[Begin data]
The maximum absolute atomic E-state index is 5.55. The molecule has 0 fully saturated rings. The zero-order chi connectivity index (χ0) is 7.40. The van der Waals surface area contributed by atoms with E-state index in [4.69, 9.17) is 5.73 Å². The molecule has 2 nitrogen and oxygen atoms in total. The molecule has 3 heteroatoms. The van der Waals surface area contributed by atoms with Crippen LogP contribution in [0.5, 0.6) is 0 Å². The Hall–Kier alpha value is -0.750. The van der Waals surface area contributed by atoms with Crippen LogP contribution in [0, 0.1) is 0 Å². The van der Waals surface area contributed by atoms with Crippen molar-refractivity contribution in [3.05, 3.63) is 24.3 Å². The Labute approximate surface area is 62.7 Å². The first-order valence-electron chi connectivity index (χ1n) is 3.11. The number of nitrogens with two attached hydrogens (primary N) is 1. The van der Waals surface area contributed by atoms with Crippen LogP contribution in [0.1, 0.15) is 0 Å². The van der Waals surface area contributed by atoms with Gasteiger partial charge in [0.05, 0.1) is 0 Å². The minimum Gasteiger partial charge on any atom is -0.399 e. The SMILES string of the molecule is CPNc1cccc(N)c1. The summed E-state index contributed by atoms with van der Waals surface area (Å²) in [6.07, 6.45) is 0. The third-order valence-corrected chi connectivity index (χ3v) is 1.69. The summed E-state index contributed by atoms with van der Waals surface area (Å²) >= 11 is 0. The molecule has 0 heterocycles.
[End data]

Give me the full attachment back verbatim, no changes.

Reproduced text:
The maximum absolute atomic E-state index is 5.55. The molecule has 0 fully saturated rings. The zero-order chi connectivity index (χ0) is 7.40. The van der Waals surface area contributed by atoms with E-state index in [4.69, 9.17) is 5.73 Å². The molecule has 2 nitrogen and oxygen atoms in total. The molecule has 3 heteroatoms. The van der Waals surface area contributed by atoms with Crippen LogP contribution in [0.5, 0.6) is 0 Å². The Hall–Kier alpha value is -0.750. The van der Waals surface area contributed by atoms with Crippen LogP contribution in [0, 0.1) is 0 Å². The van der Waals surface area contributed by atoms with Crippen molar-refractivity contribution in [3.05, 3.63) is 24.3 Å². The Labute approximate surface area is 62.7 Å². The first-order valence-electron chi connectivity index (χ1n) is 3.11. The number of nitrogens with two attached hydrogens (primary N) is 1. The van der Waals surface area contributed by atoms with Crippen LogP contribution in [0.1, 0.15) is 0 Å². The van der Waals surface area contributed by atoms with Gasteiger partial charge in [0.05, 0.1) is 0 Å². The minimum Gasteiger partial charge on any atom is -0.399 e. The SMILES string of the molecule is CPNc1cccc(N)c1. The summed E-state index contributed by atoms with van der Waals surface area (Å²) in [6.07, 6.45) is 0. The third-order valence-corrected chi connectivity index (χ3v) is 1.69. The summed E-state index contributed by atoms with van der Waals surface area (Å²) >= 11 is 0. The molecule has 0 heterocycles.